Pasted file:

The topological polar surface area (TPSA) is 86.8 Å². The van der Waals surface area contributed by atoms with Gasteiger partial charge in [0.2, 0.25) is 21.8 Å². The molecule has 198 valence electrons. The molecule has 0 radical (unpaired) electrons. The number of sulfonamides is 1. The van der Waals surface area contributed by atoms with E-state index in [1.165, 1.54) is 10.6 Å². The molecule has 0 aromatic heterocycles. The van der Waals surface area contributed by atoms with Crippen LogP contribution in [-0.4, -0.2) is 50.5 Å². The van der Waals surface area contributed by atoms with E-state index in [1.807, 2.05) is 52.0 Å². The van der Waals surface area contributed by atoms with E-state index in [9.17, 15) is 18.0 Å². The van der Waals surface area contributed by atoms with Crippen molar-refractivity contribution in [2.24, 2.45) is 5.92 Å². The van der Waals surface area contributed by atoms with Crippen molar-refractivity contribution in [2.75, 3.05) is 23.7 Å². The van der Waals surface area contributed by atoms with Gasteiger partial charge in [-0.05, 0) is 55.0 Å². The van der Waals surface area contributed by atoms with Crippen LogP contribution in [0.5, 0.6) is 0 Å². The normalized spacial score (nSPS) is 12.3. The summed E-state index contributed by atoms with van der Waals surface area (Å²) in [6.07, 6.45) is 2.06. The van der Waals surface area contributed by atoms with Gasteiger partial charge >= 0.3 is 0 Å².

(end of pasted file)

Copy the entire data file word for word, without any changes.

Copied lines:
The topological polar surface area (TPSA) is 86.8 Å². The van der Waals surface area contributed by atoms with Gasteiger partial charge in [0.2, 0.25) is 21.8 Å². The molecule has 198 valence electrons. The molecule has 0 radical (unpaired) electrons. The number of sulfonamides is 1. The van der Waals surface area contributed by atoms with E-state index in [1.165, 1.54) is 10.6 Å². The molecule has 0 aromatic heterocycles. The van der Waals surface area contributed by atoms with Crippen LogP contribution in [-0.4, -0.2) is 50.5 Å². The van der Waals surface area contributed by atoms with E-state index in [1.807, 2.05) is 52.0 Å². The van der Waals surface area contributed by atoms with E-state index in [9.17, 15) is 18.0 Å². The van der Waals surface area contributed by atoms with Crippen molar-refractivity contribution in [2.24, 2.45) is 5.92 Å². The van der Waals surface area contributed by atoms with Crippen molar-refractivity contribution in [2.75, 3.05) is 23.7 Å². The van der Waals surface area contributed by atoms with Gasteiger partial charge in [-0.05, 0) is 55.0 Å². The van der Waals surface area contributed by atoms with Crippen LogP contribution in [0.5, 0.6) is 0 Å². The normalized spacial score (nSPS) is 12.3. The summed E-state index contributed by atoms with van der Waals surface area (Å²) in [6.07, 6.45) is 2.06. The van der Waals surface area contributed by atoms with Gasteiger partial charge >= 0.3 is 0 Å².